Thursday, November 27, 2014


This story brought to you by Congressman Alan Grayson (D-FL):
There was a filibuster in the U.S. Senate last week. Yes, I know, that’s hardly news. And a cloture vote to end that filibuster. That’s hardly news, either. And the cloture vote failed. Not news.

The vote was, among other things, to end the National Security Agency’s collection of records of every phone call that you make. Which, sadly, also is no longer news. What would be news is if someone did something about it.

Fifty-eight senators voted in favor of ending the filibuster, and the “bulk collection.” Only forty-two voted against. But we no longer live in a country where the majority rules, so every single time you make a phone call, the NSA will know to whom you spoke, and for how long.

Regarding the failed vote against the filibuster, the D.C. newspaper Roll Call opined that: “It’s probably going to take another series of revelations about NSA programs for strict legislation to get momentum again.” But I’m wondering how much of the last series of revelations has been absorbed by the body politic. So I’m offering to you excerpts from a little-noticed interview that Edward Snowden did with The Guardian a few months ago, complete with British spelling. File it under the category of “read it and weep.”

Monday, November 03, 2014

"Nonpolitical Images Evoke Neural Predictors of Political Ideology"

From my experience growing up, I know that people who feel homosexuality is a sin don't merely say so because God says so. They also feel disgust at the thought of homosexual acts. Much as I felt disgust as a young boy about the concept of kissing girls. Anyway, so an interesting study was done:
A new study shows that the way your brain responds to photos of of maggots, mutilated carcasses, and gunk in the kitchen sink gives a pretty good indication of whether you're liberal or conservative. "Remarkably, we found that the brain's response to a single disgusting image was enough to predict an individual's political ideology," Read Montague, a Virginia Tech Carilion Research Institute psychology professor who led the study, said in a written statement. 83 men and women viewed a series of images while having their brains scanned in a functional MRI (fMRI) machine. The images included the disgusting photos described above, along with photos of babies and pleasant landscapes. Afterward, the participants were asked to rate how grossed out they were by each photo. They also completed a survey about their political beliefs, which included questions about their attitudes toward school prayer, gun control, immigration, and gay marriage. There was no significant difference in how liberals and conservatives rated the photos [emphasis mine]. But the researchers noted differences between the two groups in the activity of brain regions associated with disgust recognition, emotion regulation, attention and even memory. The differences were so pronounced that the researchers could analyze a scan and predict the person's political leaning with 95 percent accuracy. - Slashdot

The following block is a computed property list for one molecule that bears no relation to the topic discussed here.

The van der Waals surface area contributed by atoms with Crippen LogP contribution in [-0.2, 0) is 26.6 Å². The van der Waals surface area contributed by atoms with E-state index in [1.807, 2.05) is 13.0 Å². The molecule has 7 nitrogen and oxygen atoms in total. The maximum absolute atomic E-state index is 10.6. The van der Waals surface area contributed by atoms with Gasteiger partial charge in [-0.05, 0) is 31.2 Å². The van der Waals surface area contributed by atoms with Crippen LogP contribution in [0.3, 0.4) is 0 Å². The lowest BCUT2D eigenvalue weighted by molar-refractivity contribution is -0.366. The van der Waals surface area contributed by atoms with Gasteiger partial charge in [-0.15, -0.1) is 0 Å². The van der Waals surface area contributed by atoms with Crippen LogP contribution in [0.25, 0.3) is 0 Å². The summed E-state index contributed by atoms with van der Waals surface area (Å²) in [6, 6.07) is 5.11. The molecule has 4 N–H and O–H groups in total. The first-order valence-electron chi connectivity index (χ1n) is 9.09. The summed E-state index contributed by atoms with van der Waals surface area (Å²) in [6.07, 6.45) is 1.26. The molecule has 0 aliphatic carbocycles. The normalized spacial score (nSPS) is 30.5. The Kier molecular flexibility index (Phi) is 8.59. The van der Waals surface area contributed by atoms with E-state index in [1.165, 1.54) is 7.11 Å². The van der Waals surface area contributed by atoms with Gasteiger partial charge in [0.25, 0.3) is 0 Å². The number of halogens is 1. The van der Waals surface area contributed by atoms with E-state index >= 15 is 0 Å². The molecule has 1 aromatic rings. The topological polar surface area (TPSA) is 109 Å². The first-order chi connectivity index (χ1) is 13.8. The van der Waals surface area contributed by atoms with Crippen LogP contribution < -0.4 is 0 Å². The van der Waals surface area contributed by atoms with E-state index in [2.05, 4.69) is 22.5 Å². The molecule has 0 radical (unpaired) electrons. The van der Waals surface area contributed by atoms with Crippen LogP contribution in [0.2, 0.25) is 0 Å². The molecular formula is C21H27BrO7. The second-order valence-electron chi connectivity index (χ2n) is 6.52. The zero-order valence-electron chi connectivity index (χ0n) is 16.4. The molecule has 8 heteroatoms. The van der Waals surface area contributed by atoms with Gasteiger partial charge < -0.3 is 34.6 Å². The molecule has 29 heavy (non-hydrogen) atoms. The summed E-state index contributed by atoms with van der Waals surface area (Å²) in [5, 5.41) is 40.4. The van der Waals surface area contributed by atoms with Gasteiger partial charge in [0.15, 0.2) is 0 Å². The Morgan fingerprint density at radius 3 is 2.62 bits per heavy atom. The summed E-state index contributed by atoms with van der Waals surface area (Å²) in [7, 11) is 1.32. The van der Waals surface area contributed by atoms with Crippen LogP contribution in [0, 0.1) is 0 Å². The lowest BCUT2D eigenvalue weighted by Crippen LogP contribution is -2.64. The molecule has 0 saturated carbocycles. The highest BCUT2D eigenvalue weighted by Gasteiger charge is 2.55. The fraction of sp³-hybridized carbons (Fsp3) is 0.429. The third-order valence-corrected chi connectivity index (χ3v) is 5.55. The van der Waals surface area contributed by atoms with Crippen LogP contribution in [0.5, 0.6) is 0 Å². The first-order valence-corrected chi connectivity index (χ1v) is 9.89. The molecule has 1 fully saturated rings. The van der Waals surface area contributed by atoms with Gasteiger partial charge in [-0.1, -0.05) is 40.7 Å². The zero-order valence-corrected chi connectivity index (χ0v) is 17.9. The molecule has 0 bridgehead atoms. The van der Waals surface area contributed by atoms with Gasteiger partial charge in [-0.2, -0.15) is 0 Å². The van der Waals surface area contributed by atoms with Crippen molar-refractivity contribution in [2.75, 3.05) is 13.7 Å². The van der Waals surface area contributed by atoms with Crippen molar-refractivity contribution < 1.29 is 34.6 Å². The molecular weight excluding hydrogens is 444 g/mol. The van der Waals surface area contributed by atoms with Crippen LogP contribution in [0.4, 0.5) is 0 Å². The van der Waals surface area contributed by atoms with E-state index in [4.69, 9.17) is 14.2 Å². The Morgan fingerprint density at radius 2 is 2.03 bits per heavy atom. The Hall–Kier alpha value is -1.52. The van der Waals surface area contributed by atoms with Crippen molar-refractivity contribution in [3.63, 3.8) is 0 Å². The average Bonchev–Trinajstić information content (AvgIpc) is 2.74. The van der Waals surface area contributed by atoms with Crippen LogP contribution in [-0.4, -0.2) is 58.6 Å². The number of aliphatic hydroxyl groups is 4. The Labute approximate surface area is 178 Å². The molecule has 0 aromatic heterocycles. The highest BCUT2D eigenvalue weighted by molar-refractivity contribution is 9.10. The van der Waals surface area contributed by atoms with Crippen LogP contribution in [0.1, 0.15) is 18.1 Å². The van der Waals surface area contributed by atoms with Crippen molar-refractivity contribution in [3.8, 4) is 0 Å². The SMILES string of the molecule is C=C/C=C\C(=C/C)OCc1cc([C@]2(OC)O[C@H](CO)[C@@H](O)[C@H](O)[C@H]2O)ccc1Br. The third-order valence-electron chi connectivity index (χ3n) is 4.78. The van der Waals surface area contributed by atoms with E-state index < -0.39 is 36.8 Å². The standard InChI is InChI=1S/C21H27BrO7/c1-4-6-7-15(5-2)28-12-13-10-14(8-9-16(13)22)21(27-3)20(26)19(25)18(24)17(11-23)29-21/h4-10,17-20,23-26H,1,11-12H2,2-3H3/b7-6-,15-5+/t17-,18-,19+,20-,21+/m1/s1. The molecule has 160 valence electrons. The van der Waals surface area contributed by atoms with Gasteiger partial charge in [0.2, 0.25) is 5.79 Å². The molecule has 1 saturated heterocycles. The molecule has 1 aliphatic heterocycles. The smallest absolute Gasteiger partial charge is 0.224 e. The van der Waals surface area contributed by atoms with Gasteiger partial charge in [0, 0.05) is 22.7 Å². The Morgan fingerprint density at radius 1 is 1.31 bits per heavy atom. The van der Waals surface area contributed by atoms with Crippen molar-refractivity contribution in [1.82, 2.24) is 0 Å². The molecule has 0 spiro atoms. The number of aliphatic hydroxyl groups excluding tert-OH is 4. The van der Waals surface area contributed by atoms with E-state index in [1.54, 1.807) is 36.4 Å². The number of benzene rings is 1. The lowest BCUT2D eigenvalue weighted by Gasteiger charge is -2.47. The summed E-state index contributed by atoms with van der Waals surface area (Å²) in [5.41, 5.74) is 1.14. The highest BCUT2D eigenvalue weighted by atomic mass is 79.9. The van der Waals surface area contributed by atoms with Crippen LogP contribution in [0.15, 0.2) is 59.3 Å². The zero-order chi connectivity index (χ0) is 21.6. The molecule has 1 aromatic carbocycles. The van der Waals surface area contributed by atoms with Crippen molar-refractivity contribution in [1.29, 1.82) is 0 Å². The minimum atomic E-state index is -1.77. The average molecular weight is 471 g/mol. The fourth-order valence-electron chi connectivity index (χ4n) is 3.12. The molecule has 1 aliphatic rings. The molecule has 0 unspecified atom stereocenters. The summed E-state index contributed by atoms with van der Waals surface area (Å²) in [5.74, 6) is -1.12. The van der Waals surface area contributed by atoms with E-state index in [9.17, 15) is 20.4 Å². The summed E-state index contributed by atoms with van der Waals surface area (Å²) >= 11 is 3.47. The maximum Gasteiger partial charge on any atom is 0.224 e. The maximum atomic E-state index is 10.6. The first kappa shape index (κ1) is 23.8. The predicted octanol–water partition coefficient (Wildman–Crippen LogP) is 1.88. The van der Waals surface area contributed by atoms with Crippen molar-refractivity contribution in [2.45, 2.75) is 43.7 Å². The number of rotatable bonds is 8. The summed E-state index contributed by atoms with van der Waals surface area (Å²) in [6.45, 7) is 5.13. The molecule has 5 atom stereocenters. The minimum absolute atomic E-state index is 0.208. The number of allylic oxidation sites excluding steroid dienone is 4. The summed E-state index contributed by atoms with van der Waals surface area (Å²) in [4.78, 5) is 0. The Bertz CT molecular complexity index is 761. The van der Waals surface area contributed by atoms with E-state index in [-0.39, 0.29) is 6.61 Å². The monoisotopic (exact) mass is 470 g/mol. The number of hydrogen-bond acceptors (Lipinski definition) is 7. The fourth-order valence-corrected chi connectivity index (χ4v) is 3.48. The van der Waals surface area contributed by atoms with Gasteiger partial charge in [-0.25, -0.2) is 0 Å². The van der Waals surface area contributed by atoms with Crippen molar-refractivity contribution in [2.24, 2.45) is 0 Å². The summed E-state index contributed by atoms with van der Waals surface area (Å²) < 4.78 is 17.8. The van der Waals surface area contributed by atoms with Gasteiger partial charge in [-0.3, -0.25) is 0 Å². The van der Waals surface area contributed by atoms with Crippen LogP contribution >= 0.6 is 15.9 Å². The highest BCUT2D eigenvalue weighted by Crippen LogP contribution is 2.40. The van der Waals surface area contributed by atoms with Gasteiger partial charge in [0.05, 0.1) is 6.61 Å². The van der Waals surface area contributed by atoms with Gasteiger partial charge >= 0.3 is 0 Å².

I think you can see the role of disgust when you hear certain U.S. conservative opinion pieces and talking points. They are sometimes counting on a disgust reaction from conservatives, while liberals aren't swayed because they are not as easily disgusted.

One wonders about how this works. So are people conservative because they are easily disgusted? Are people liberal because they have learned to suppress disgust? Is there really some universal "disgust factor" that affects our reaction to both cockroaches and tax increases? Hmm, that doesn't sound right. More likely, if there is some universal "disgust factor", it affects our reaction to cockroaches, homosexuality, homeless people, drug addicts, and other issues with a potential "eww" factor. Then, because the U.S. is a two-party system, people that are against homosexuality end up being against social services and the ACA by cultural association. After all, if you were against homosexuality but in favor of higher taxes & services, you'd be terribly confused about who to vote for, and who to hang out with on Facebook.

It's only 95% accurate, though. There's still room for free will ;^) I await more studies...